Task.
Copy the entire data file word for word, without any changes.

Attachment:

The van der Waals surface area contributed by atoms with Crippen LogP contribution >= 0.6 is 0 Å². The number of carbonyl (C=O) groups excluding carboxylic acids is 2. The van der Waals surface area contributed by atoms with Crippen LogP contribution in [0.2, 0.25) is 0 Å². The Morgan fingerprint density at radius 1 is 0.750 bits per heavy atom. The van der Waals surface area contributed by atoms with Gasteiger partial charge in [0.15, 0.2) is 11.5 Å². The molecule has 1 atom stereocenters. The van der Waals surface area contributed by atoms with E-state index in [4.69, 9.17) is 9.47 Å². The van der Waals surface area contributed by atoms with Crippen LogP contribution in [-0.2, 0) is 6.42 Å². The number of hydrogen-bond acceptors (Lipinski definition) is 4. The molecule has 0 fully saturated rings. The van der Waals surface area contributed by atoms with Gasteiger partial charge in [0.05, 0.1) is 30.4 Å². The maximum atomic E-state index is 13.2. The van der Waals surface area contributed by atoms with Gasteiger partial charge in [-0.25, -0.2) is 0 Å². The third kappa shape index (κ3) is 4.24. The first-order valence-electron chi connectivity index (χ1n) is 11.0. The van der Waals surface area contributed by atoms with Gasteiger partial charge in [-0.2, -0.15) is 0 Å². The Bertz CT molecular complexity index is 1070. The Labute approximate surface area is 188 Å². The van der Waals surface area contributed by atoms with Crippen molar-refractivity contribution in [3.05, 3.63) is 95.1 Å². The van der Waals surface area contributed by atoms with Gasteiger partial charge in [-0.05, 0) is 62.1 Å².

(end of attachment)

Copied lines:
The van der Waals surface area contributed by atoms with Crippen LogP contribution >= 0.6 is 0 Å². The number of carbonyl (C=O) groups excluding carboxylic acids is 2. The van der Waals surface area contributed by atoms with Crippen LogP contribution in [0.2, 0.25) is 0 Å². The Morgan fingerprint density at radius 1 is 0.750 bits per heavy atom. The van der Waals surface area contributed by atoms with Gasteiger partial charge in [0.15, 0.2) is 11.5 Å². The molecule has 1 atom stereocenters. The van der Waals surface area contributed by atoms with E-state index in [4.69, 9.17) is 9.47 Å². The van der Waals surface area contributed by atoms with Crippen LogP contribution in [-0.2, 0) is 6.42 Å². The number of hydrogen-bond acceptors (Lipinski definition) is 4. The molecule has 0 fully saturated rings. The van der Waals surface area contributed by atoms with Gasteiger partial charge in [0.05, 0.1) is 30.4 Å². The maximum atomic E-state index is 13.2. The van der Waals surface area contributed by atoms with Gasteiger partial charge in [-0.25, -0.2) is 0 Å². The third kappa shape index (κ3) is 4.24. The first-order valence-electron chi connectivity index (χ1n) is 11.0. The van der Waals surface area contributed by atoms with Gasteiger partial charge in [-0.2, -0.15) is 0 Å². The Bertz CT molecular complexity index is 1070. The Labute approximate surface area is 188 Å². The van der Waals surface area contributed by atoms with Crippen molar-refractivity contribution in [3.05, 3.63) is 95.1 Å². The van der Waals surface area contributed by atoms with Gasteiger partial charge in [-0.05, 0) is 62.1 Å².